So it seems like soft sheep’s cheeses are like proverbial buses: you wait a year and then two come along at once (yes, that should be three but I think you can have too much of a gooey ovine thing…) This week’s cheese is one that I’ve often spotted in cheese shops but have never bought due to the sheer heft of the thing and the fact you have to buy a whole one. Since starting this blog I’ve had to start walking about 10k a day to avoid turning into one of those people on Channel Five documentaries that have to have the front of their house removed by emergency services to let them out. And I try not to buy pieces of cheese the size of a small house brick. However, the imminent visit of some fellow turophiles gave me the perfect excuse to snap one up this week. So here is Flower Marie:
Flower Marie is a soft, unpasteurised, ewe’s milk cheese, produced by Kevin and Alison Blunt of Golden Cross Cheese at Greenacres Farm in East Sussex. The Blunts both have a background in science but in the 1970s, in search of the good life, they bought a smallholding where they kept goats and hens. They began just selling the milk but when a local goat’s cheesemaker decided to retire they bought his herd and some of his recipes. They now have 300 goats of different breeds and make the renowned goat’s cheese, Golden Cross.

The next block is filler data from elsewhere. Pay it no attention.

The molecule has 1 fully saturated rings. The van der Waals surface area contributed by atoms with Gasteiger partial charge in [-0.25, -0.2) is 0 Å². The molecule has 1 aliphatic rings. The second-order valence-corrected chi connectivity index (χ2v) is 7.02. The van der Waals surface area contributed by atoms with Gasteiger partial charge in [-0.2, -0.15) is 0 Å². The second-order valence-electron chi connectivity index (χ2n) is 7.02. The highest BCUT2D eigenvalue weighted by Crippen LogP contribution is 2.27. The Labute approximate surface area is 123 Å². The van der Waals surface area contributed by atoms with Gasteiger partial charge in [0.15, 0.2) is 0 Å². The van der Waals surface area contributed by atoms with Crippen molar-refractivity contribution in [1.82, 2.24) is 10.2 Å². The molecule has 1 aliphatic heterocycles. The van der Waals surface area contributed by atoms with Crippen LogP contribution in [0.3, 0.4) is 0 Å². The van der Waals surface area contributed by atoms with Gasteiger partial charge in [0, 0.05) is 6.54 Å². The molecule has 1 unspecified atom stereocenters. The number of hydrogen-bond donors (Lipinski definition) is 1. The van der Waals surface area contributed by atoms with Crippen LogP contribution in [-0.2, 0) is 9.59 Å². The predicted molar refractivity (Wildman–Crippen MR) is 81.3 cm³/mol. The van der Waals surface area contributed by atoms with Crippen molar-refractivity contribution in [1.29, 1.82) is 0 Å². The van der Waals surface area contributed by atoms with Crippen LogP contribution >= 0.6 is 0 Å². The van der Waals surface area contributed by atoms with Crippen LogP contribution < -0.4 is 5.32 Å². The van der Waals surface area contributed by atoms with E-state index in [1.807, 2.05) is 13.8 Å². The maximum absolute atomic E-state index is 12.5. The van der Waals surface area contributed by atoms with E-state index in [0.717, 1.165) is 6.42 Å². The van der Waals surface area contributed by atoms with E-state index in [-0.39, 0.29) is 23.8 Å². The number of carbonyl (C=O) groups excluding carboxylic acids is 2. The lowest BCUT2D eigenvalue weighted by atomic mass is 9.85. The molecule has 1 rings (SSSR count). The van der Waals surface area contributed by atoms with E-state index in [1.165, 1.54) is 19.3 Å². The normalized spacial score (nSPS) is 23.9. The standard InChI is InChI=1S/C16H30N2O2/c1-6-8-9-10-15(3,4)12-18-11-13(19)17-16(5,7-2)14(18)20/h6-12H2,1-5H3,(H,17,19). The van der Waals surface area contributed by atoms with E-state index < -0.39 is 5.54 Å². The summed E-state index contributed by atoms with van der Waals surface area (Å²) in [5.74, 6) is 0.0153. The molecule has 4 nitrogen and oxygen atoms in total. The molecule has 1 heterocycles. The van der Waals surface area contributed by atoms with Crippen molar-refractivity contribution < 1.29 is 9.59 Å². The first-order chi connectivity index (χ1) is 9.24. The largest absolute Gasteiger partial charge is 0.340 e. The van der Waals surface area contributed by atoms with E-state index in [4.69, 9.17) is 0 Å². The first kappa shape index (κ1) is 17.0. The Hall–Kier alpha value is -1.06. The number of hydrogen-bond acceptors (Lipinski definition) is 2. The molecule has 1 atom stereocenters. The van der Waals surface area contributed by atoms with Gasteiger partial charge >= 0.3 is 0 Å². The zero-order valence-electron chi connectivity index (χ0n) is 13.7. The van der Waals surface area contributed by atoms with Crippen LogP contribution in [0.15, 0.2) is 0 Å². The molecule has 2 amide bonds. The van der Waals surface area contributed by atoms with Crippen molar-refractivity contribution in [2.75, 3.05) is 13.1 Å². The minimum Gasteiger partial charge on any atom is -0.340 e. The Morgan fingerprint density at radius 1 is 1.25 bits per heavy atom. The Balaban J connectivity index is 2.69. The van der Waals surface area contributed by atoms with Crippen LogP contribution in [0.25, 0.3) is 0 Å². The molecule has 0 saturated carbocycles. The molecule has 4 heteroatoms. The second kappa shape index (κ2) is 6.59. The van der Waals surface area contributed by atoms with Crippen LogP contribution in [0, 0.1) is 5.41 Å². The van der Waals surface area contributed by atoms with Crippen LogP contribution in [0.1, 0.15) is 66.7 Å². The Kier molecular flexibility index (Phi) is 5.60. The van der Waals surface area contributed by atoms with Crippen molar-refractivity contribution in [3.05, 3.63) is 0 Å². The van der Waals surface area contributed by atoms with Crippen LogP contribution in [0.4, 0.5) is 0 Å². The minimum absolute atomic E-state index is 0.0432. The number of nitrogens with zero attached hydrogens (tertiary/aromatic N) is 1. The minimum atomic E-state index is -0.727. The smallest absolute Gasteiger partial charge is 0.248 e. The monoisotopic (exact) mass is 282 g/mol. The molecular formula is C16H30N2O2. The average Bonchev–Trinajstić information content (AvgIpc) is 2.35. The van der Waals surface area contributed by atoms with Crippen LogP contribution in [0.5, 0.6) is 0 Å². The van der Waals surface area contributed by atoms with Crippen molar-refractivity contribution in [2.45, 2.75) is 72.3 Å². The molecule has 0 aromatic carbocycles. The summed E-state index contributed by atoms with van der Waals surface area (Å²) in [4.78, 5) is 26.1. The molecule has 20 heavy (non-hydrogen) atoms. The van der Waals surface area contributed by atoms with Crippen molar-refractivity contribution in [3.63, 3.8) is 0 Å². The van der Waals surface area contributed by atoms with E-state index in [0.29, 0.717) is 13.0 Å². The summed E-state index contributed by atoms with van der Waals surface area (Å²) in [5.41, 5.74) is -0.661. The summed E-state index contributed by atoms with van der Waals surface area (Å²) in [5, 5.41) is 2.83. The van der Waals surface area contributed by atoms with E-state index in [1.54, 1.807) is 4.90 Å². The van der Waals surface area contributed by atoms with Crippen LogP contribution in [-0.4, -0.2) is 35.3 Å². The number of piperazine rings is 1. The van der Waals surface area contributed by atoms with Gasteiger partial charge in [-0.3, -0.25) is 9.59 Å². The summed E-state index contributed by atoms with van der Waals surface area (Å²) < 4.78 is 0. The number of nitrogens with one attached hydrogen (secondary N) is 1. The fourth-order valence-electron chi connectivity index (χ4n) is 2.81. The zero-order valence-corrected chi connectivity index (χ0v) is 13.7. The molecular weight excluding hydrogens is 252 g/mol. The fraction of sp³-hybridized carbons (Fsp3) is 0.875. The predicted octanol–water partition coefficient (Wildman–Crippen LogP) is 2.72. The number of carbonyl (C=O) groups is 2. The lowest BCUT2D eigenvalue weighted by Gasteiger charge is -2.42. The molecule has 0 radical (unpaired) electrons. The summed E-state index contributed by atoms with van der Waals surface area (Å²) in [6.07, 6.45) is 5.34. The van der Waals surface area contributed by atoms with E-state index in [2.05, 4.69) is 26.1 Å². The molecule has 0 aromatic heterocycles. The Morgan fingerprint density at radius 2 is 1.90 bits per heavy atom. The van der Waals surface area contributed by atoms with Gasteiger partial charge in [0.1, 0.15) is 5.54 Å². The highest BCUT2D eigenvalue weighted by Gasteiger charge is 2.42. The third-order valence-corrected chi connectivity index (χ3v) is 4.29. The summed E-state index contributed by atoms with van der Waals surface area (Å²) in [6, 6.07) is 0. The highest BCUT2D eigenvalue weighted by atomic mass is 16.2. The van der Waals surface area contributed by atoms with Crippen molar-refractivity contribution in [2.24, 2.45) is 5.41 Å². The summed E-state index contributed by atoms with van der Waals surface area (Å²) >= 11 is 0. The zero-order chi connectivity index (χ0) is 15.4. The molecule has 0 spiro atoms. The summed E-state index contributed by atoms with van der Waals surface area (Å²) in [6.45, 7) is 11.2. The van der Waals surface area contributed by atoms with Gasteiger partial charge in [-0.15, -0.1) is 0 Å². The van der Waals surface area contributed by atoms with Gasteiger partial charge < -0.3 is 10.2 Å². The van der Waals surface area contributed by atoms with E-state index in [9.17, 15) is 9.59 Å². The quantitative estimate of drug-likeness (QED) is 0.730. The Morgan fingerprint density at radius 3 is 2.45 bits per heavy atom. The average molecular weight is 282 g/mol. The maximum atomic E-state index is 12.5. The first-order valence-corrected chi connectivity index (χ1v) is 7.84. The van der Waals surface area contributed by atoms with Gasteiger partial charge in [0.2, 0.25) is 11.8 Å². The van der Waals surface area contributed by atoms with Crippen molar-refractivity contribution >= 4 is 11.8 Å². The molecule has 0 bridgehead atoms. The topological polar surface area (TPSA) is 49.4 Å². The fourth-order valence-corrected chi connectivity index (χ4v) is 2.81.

Flower Marie was developed by the late cheesemaker and affineur James Aldridge, who the keen-of-memory amongst you may remember also played a hand in the creation of St James. The name of the cheese was inspired by the Corsican sheep’s cheese ‘Fleur de Maquis’ and apparently named after Ann-Marie Dyas, who founded The Fine Cheese Company in Bath (which incidentally used to sell the finest sausage rolls in the southwest; it may still but I haven’t been for a while).
The Blunts buy their sheep’s milk from a herd of Friesland-Dorset sheep who frolic in the meadows of Essex and are supplemented with hay and maize silage. It’s a lactic set cheese which means it relies primarily on natural bacteria converting lactose to lactic acid causing the proteins to cling together and form a curd; it takes much longer for the milk to coagulate, about 18 hours. It’s then ladled gently by hand into the moulds and left to drain before the resulting cheeses are removed, brined and taken to the maturing rooms. They stay in these rooms for about three weeks , where they develop a bloomy white rind. After three weeks they are ready to eat but are often sold between four and six weeks.
It’s a lovely, smooth, slightly furry cheese, the sort you want to stroke like a kitten (just me again right?) The outside is a little pink in places but inside the paste is ivory white with an amazingly soft and creamy texture – it’s often compared to ice cream. The texture is very creamy and the taste is slightly mushroomy with just a hint of that sheepy lanolin flavour. It’s also sweet but in a natural way, not like you get with some cheap territorials. It disappeared pretty much over the course of one lunch, a fair amount of it going down my throat; time to go for another walk…